I love every one of my tattoos. I’ve collected them all over the world, in Prague, The Philippines, Vegas, etc, and each one has a story, but I think the one that gets the most attention is my neck.
Contrary to popular belief, having a neck tattoo didn’t stop me from getting a good job. It stopped me from taking jobs that put a higher priority on how I look than how I work.
In the past, I’ve worked at companies that required tattoos be covered and piercings removed. Aside from the degrading nature of being told to hide ourselves in order to be presentable, I live in Arizona and being forced to wear long sleeved shirts in the summer is no small issue. I never understood why I had to forfeit my comfort for someone else’s. Why I should cover myself up so they don’t have to see our differences? In fact, that’s a sign of a bigger problem. What other differences are more important than the value of my work? What other aspects of my individuality have to be concealed in order to succeed?
When I got my neck tattoo in 2009, I had very short hair and it wasn’t going to be easily covered. But either way, a neck tattoo isn’t just another tattoo. It’s a big decision. It’s a statement about my future. My neck tattoo says “I never will never work for a company that cares more about my appearance than my contribution.”
Since then, I can’t count how many times I’ve heard people with ink say things like “I would love to get a tattoo where you can see it, but I want a good job.” Moreover, how many people, with and without tattoos, have told me that I need to realize and accept the fact that I’ll “never get a good job”… before they even know what I do for a living. Sure, I’ve probably had to put in a few more applications than I otherwise would have, but ultimately, the jobs I’ve gotten have been of a much higher caliber than those I would have settled for if my neck tattoo weren’t holding me to my principles. And my current employer, an international financial institution, has a highly talented employee because they value the diversity that makes us unique.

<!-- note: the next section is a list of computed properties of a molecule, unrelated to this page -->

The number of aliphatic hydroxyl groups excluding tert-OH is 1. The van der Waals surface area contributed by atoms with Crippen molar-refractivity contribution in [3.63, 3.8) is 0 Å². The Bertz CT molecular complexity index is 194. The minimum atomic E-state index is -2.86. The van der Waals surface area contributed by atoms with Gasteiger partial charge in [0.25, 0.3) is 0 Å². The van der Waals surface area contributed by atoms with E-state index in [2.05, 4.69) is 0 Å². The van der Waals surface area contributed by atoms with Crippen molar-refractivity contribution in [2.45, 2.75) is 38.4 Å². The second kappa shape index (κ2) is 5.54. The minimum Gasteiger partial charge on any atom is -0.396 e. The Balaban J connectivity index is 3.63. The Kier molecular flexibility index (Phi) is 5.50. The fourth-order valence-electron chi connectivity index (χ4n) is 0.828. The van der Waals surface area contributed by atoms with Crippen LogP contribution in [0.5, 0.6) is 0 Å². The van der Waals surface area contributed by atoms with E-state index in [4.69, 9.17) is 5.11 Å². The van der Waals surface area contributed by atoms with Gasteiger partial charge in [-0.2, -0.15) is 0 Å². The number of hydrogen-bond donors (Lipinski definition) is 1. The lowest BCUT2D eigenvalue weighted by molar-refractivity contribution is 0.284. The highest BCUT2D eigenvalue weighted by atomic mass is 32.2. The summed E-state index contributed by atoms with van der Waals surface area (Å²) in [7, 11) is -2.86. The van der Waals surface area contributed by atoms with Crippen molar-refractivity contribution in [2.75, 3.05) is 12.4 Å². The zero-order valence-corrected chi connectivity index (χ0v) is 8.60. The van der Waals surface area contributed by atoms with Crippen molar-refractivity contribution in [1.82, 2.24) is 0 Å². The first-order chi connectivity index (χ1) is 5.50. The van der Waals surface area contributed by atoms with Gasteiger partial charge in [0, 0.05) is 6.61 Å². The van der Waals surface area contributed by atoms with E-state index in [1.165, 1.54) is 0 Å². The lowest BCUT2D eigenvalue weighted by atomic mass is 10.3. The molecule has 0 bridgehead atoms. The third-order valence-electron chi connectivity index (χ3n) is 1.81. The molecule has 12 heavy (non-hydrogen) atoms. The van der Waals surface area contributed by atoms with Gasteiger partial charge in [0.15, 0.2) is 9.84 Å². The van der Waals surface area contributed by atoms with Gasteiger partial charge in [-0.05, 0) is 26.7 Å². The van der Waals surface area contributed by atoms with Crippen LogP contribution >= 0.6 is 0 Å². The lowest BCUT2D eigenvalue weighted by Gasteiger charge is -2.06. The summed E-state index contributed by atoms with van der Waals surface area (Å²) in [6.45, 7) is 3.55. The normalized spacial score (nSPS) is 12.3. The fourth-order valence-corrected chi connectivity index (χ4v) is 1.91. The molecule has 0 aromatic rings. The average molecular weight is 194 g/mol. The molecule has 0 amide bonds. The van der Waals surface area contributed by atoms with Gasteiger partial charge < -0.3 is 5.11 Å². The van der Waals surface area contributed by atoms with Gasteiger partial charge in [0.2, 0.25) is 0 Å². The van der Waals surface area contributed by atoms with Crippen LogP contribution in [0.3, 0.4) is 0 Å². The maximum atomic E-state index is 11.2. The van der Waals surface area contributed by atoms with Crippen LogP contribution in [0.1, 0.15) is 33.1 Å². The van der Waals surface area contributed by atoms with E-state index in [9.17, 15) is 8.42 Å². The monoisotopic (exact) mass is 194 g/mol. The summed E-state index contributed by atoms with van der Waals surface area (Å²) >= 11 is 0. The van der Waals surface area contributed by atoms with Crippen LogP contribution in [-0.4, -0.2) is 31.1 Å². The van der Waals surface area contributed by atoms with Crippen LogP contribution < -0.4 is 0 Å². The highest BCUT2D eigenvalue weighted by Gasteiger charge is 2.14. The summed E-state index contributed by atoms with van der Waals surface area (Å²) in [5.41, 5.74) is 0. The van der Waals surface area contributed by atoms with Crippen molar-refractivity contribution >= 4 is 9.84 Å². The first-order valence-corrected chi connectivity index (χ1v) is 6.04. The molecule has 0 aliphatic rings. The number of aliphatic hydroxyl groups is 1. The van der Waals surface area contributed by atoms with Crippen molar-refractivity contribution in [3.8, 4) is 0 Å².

With that said, I understand this company may be an exception… today. And if the tattooed community continues to accept the restrictions of those who don’t accept us, it always will be. I hear things like “That’s the society we live in.” We don’t live in this society, we are this society. We make excuses saying “they have to think about their customers,” but in many cases, we are their customers. We stand up for companies that don’t stand up for us because we are not the “image” they want. I have a bachelor’s degree in business, as well as a solid resume, and I take pride in my work every single day. If that’s the “wrong image”, I don’t want the “right” one. And if we all took a stand, the talent pool for jobs that discriminate against us would be non existent.
So to those who see my neck tattoo and assume I will never have a good job, I would like to say that I happen to have four visible tattoos, one great job, and zero regrets.